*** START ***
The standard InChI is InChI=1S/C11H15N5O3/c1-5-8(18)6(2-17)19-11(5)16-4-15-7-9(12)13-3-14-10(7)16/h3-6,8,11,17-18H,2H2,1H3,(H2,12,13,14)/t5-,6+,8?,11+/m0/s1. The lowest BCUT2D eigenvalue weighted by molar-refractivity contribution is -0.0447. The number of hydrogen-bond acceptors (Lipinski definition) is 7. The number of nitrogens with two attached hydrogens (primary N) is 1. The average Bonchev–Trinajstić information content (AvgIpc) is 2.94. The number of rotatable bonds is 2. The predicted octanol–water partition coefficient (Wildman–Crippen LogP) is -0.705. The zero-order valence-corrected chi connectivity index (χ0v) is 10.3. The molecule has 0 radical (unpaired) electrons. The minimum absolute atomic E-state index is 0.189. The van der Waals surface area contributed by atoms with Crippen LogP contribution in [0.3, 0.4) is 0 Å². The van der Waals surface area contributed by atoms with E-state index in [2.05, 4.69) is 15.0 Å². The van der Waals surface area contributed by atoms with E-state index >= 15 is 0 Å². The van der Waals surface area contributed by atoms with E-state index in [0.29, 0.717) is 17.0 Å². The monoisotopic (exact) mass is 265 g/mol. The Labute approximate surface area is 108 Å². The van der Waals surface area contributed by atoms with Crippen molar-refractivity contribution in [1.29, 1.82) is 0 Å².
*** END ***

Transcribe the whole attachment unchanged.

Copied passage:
The standard InChI is InChI=1S/C11H15N5O3/c1-5-8(18)6(2-17)19-11(5)16-4-15-7-9(12)13-3-14-10(7)16/h3-6,8,11,17-18H,2H2,1H3,(H2,12,13,14)/t5-,6+,8?,11+/m0/s1. The lowest BCUT2D eigenvalue weighted by molar-refractivity contribution is -0.0447. The number of hydrogen-bond acceptors (Lipinski definition) is 7. The number of nitrogens with two attached hydrogens (primary N) is 1. The average Bonchev–Trinajstić information content (AvgIpc) is 2.94. The number of rotatable bonds is 2. The predicted octanol–water partition coefficient (Wildman–Crippen LogP) is -0.705. The zero-order valence-corrected chi connectivity index (χ0v) is 10.3. The molecule has 0 radical (unpaired) electrons. The minimum absolute atomic E-state index is 0.189. The van der Waals surface area contributed by atoms with Crippen LogP contribution in [0.3, 0.4) is 0 Å². The van der Waals surface area contributed by atoms with E-state index in [2.05, 4.69) is 15.0 Å². The van der Waals surface area contributed by atoms with E-state index >= 15 is 0 Å². The van der Waals surface area contributed by atoms with E-state index in [0.29, 0.717) is 17.0 Å². The monoisotopic (exact) mass is 265 g/mol. The Labute approximate surface area is 108 Å². The van der Waals surface area contributed by atoms with Crippen molar-refractivity contribution in [1.29, 1.82) is 0 Å².